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  • Results 1 to 9 of 9

    Thread: Ice Insulating Pond?

    1. #1
      malatu is offline Member
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      Ice Insulating Pond?

      First winter with the pond and every day is a learning process, which I enjoy. Each day, based on my observations and what I read, more questions arise. I'm pretty amazed at how my pond is reacting with daytime temps at 22 and evening temps at 11 degrees. Specifically no ice in front of skimmers or inside them! I shut off air to bd domes, throttled back circulatkion, placed Styrofoam sheets in pond and am heating the equipment room.

      Other than the water in front of the skimmers, there are nine small openings about 2' x 2' in the ice from the jets and winter supply.
      Question: Would it be accurate to say the ice on the pond is helping retain heat because it's preventing evaporation?

      Also, would it be accurate to say the majority of the heat loss is now happening at the nine holes in the ice?

      Just want to have a better understanding of the pond.

    2. #2
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      Evaporation is the largest component of total heat loss, followed by convection, radiation, and conduction. You are watching your soil heat reserve being drained away, those blocks of insulation on top of the water slightly slows down the evaporation process, a few pieces floating will only provide you a marginal reduction of heat transfer. If you had a large pond heater a balance would eventually be reached, but without added heat and a good winter cover the only appreciable heat keeping your pond liquid is coming from the soil underneath. Ice slows the evaporation but remember why you put ice cubes in your glass, the pond water will continue to get colder under the ice and the ice will thicken. If this cold continues your ground around the pond will progressively give up its heat and freeze downward to at least the local frost depth. Pond depth is your best friend, the soil beneath the frost line will continue to transfer its heat into the pond to be used keeping your pond liquid under the ice until that heat reserve is also depleted, than your pond will freeze to the bottom. The deeper into the earth your pond the more soil heat is available to buffered the pond from these cold snaps. Snow can provide an added insulating layer for the ground and the ice covered pond. Pray for 2 feet of snow ... Ha!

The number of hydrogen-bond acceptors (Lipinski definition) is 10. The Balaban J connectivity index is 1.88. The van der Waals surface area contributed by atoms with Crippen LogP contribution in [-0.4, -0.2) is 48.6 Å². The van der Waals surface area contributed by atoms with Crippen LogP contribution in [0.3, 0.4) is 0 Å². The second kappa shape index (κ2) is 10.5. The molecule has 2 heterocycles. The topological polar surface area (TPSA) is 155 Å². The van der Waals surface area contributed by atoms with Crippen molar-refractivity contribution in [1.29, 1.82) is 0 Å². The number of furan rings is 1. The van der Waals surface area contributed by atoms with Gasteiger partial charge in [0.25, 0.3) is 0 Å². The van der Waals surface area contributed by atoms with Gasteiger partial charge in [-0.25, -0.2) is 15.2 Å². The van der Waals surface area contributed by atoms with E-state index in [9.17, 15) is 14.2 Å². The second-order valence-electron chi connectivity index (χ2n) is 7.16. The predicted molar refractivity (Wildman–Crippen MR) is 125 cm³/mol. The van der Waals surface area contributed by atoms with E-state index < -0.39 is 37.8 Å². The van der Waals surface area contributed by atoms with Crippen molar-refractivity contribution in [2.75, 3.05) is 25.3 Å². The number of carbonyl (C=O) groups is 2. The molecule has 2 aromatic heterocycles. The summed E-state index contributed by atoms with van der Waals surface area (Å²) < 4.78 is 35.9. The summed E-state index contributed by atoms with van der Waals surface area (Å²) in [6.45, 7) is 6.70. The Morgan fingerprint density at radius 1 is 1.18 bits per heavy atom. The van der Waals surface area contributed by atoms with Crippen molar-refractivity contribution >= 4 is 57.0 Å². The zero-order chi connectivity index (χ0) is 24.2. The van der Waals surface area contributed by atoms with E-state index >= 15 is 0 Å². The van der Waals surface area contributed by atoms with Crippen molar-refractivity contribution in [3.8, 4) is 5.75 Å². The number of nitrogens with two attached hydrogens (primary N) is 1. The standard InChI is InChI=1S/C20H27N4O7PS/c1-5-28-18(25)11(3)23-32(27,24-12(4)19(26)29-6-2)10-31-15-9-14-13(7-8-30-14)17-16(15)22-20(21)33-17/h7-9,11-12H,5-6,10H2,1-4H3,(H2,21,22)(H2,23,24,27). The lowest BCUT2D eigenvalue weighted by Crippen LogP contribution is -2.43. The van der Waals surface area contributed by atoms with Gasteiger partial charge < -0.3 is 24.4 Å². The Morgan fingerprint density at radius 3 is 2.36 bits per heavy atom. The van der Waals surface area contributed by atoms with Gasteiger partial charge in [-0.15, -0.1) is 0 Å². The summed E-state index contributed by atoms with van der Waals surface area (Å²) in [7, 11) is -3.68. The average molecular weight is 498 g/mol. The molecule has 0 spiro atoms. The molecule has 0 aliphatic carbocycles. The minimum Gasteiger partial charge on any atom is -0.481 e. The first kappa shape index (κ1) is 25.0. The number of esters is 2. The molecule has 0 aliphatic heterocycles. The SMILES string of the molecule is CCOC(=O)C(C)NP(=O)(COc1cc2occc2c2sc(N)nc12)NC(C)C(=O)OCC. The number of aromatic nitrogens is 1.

3. #3
      BWG is online now Senior Member
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      Ice isn't all bad thing as it insulates from extreme cold, slows evaporation, slows water movement and provides protection from winter winds.

      On mud ponds you don't want heavy snow coverage. Algae still works under the ice when the sun shines and heavy snow blocks the light. When snow gets deep on my mud ponds that don't have an aerator a section is cleared off with either a snow blower or tractor.

      For us on small ponds just keeping a small hole open is sufficient.
      Last edited by BWG; 2 Weeks Ago at 01:44 PM.

    4. #4
      malatu is offline Member
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      I keep my jets on because I need to. Otherwise they will freeze and burst. As a result, I have 9 unnecessary holes in the ice.

      I was thinking how beneficial would it be to place rigid foam over those nine holes? I'm thinking it would reduce cooling from evaporation. Worth while?

      With that said, I need to ask the question, "To what ending results am I trying to achieve?" Would it raise the temperature at the 4 ft level? And if so, by how much? I guess a wireless thermometer that can be submerged and left under water is in order.
      Last edited by malatu; 2 Weeks Ago at 06:17 PM. Reason: typo

    5. #5